Liquor stores were “essential” businesses. Alcohol was both readily available and convenient to order. Delivery services, like the MiniBar app, made it easy to get alcohol delivered to your door.

While alcohol delivered some escape from the pandemic, many thought otherwise.

People Raised Concerns About Pandemic Drinking

Excessive pandemic drinking and alcohol addiction may lead to:

  • Mood changes
  • Lower immune systems 
  • Anxiety 
  • Depression

Combine these risks with pandemic-related fear and uncertainty… Not an ideal mix.

Women, in particular, increased their alcohol consumption by 41%, according to Rand Corporation. Wellbridge Addiction Treatment and Research more than doubled their alcohol addiction-related admissions. 

Pandemic drinking is a real issue. Many Americans criticized companies for running campaigns that encourage drinking. Tropicana recently apologized for its #mimoment campaign. Take "mimoment" away from your children and enjoy a mimosa topped with Tropicana juice, it implied.

“Suggesting parents hide from their families to drink is disgusting,” tweeted Klen & Sobr, an addiction recovery organization.

The Masses Turnt Over Dry January 

After a year of uncertainty (and drinking), more people signed up for Dry January 2021. Dry January is a public health campaign that encouraged people to skip the booze and (hopefully) embrace a healthier lifestyle. Forbes compiled multiple survey results that showed an increased interest for Dry January:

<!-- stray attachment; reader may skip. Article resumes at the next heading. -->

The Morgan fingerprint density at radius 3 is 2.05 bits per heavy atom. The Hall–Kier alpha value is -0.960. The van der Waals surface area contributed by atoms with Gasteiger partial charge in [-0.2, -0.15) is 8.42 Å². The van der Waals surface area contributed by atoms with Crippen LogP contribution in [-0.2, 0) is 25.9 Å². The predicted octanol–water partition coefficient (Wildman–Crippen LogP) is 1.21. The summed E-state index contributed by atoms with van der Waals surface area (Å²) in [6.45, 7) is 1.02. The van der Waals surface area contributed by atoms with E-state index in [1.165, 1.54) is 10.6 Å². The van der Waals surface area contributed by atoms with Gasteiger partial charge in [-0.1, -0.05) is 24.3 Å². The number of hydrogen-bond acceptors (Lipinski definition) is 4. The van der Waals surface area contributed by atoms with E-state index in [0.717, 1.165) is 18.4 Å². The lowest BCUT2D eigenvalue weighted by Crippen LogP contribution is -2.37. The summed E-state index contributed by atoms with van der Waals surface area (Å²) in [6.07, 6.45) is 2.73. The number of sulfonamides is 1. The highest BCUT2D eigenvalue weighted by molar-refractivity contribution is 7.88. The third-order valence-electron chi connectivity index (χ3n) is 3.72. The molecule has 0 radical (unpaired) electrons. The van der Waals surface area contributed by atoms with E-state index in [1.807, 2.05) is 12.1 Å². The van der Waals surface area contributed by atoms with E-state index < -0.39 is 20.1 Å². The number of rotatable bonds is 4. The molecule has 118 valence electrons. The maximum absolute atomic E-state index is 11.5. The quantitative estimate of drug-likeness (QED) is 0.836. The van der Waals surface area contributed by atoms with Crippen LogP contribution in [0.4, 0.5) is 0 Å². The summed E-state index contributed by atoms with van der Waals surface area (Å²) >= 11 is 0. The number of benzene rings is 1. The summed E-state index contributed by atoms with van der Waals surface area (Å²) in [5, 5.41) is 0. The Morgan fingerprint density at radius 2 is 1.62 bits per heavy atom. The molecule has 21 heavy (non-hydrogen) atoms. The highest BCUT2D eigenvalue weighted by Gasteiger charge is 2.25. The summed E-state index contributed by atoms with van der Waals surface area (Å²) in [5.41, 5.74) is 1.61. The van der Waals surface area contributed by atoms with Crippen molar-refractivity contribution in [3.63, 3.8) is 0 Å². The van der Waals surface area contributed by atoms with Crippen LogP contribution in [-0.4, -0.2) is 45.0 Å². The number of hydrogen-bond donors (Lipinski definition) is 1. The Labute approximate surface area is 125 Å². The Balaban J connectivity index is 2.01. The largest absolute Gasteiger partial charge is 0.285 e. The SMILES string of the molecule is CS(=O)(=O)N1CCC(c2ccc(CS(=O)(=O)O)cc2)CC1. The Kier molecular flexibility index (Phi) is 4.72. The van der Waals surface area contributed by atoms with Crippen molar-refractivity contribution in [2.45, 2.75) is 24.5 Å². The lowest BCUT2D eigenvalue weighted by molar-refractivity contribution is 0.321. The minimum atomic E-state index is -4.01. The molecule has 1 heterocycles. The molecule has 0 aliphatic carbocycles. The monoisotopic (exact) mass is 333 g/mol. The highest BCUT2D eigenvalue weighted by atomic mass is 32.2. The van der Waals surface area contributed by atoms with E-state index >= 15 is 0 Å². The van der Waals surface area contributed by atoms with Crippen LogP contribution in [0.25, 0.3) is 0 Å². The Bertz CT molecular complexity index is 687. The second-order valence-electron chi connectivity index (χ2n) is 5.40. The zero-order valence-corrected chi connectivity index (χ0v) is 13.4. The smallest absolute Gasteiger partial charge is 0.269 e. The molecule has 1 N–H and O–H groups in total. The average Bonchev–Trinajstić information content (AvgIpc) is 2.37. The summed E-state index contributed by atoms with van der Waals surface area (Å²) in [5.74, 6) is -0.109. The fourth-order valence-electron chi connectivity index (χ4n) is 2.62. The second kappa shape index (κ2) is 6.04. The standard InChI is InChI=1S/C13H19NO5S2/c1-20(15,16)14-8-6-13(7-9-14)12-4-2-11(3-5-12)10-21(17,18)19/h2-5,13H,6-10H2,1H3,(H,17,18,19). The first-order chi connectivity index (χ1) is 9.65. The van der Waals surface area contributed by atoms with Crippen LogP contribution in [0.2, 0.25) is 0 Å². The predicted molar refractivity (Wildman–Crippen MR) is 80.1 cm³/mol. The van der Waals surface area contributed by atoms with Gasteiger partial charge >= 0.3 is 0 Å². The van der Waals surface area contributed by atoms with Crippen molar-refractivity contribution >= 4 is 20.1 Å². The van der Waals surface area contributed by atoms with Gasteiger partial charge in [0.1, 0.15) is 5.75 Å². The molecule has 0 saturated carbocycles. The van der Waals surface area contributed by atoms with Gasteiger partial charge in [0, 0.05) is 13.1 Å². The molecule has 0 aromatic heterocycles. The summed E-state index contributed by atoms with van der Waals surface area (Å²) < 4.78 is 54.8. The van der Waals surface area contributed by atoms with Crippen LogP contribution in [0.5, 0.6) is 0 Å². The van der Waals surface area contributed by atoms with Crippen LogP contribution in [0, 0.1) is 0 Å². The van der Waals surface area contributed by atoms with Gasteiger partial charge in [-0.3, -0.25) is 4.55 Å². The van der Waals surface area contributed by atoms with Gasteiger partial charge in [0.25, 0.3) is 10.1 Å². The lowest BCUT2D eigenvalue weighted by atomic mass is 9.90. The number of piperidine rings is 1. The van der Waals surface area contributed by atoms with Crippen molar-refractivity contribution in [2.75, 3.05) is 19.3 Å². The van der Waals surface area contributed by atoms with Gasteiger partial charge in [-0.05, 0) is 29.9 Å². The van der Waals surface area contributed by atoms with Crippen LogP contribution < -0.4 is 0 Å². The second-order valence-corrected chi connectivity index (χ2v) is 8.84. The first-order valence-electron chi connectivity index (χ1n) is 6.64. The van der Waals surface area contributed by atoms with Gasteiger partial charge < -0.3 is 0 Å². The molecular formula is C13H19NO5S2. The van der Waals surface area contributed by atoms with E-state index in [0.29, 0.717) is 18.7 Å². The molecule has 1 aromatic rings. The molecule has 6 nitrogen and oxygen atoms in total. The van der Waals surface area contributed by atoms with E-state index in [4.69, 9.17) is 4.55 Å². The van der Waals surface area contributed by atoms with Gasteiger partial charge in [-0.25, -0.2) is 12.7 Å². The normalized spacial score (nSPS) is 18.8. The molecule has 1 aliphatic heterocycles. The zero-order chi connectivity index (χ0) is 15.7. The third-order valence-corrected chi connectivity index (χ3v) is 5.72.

• A Morning Consult poll of 2,200 U.S. adults showed 13% resolving to ditch alcohol for the year.
  • A YouGov survey of 15,000 Americans showed that 15% (up from 10% last year) would participate in Dry January.
  • A YouGov survey showed that 23% would abstain from alcohol in 2021.

Some were using alcohol as a coping mechanism or for entertainment in 2020. Now, more Americans resolved to put down the bottle (or glass for you wine drinkers) for the new year.

Frequently Asked Questions

What is the purpose of Dry January?

Dry January is a public health campaign that encourages people to abstain from alcohol for the entirety of January. Alcohol Change, a UK alcohol charity, first started the campaign in 2013 with 4,000 people. Participants jumped to 4 million in 2020. Participants can download the Dry January app to help them track their alcohol-free track record.

Is Dry January a good idea?

Dry January helps those who drink excessively recognize the consequences of their overconsumption. Alcohol Change, the UK alcohol charity that began this campaign, also notes that the vast majority save money, experience better sleep and more energy, and reduce diabetes risk.